Don't folks think that putting in Peter Jackson's nonsense of some vision of Arwen's while going to the Grey Havens is non-canonical in the extreme? And I refer, in addition, to the article "Canon" here within this Gateway... —Unsigned comment by Orocarne (talk • contribs).
- It's under portrayal in adaptations, so I don't really understand your complaint. -- Ederchil (Talk/Contribs/Edits) 20:49, 6 January 2010 (UTC)
- Our personal views are irrelevant, I think. --Mith (Talk/Contribs/Edits) 21:02, 6 January 2010 (UTC)
Should Eldarion be referred to as the 4th King of the Reunited Kingdom when the Kingdoms were only "reunited" under Elessar? One could say that the individual kingdoms were united in the first place under Elendil and then Isildur, but no King successfully "reunited" them until Elessar. Therefore, while it may be accurate to call Eldarion the fourth High-King of Arnor and Gondor, or the fourth High-King of the Dunedain Realms in Exile, I think he could only be called the Second High-King of the Reunited Kingdom, following his father as the first. Corsair Caruso 23:48, 27 August 2013 (UTC)
 Later days of Eldarion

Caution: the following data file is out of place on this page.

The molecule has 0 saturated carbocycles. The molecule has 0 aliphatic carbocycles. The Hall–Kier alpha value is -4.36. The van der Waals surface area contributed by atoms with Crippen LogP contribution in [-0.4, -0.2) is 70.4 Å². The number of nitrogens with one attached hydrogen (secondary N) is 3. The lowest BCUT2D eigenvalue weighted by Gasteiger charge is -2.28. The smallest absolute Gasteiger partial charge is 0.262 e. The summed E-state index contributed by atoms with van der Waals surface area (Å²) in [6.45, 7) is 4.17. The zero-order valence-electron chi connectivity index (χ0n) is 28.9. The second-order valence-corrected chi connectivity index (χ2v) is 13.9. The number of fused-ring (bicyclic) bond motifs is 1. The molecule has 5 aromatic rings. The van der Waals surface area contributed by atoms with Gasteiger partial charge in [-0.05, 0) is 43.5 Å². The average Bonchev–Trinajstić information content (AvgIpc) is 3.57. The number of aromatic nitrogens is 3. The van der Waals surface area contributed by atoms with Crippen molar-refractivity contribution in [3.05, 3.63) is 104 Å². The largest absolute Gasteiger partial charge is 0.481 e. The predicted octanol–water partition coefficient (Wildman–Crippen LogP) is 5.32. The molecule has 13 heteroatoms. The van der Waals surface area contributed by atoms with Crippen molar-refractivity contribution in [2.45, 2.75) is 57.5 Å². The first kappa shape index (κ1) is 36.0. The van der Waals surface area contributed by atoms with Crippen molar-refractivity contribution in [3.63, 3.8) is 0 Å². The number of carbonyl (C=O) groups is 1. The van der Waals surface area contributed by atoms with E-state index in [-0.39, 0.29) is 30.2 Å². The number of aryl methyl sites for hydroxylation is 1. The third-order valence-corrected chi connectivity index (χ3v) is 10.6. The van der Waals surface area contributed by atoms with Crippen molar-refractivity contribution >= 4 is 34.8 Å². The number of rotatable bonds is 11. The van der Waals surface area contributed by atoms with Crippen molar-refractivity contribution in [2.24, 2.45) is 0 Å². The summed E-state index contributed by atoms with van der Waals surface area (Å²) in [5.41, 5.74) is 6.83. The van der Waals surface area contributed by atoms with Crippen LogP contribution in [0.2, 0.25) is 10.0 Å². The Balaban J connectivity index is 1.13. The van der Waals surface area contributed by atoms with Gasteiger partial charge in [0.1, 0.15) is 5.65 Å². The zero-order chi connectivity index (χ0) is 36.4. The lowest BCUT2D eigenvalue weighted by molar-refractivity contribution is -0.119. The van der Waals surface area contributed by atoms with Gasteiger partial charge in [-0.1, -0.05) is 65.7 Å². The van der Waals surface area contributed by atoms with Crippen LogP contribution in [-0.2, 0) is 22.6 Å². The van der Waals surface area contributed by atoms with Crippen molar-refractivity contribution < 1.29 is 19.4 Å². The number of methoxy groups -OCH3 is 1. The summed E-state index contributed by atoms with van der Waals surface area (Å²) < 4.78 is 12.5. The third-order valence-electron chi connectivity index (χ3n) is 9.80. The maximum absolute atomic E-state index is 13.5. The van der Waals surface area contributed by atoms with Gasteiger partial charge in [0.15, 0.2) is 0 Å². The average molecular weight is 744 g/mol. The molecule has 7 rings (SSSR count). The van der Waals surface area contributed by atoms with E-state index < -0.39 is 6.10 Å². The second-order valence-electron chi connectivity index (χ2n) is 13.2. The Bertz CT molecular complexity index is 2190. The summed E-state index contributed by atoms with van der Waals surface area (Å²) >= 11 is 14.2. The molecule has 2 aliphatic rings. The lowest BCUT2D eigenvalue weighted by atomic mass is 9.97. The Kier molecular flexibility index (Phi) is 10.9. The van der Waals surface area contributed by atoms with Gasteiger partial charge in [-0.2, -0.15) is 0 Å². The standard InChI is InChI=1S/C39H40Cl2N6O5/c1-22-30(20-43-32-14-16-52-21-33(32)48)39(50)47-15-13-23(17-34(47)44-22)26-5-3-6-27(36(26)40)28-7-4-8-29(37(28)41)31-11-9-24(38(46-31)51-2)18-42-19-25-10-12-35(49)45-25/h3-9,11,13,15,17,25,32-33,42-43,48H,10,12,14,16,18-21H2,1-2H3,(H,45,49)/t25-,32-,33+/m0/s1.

The article says: "A hundred-and-five years after the fall of the Dark Tower, he encountered a renewal of Morgoth-worship during his reign (J.R.R. Tolkien, Christopher Tolkien (ed.), The Peoples of Middle-earth, "The New Shadow")" quoting The New Shadow (PM 411). This dating is quite controversial, as noted by Christopher Tolkien (PM 419-20, nt. 7): Aragorn was still alive then (according to the revised dating of his death to FA 120). In other versions of the manuscript there are equally perplexing datings, too early to belong to the reign of Eldarion. Only in the Letter 338 (June 6th[?] 1972) Tolkien says that the beginning of the story is "supposed to refer to the end of the reign of Eldaron [sic!] about 100 years after the death of Aragorn". I find this the most plausible dating and also the last word of Tolkien to the question. --Tik 17:54, 23 November 2013 (UTC)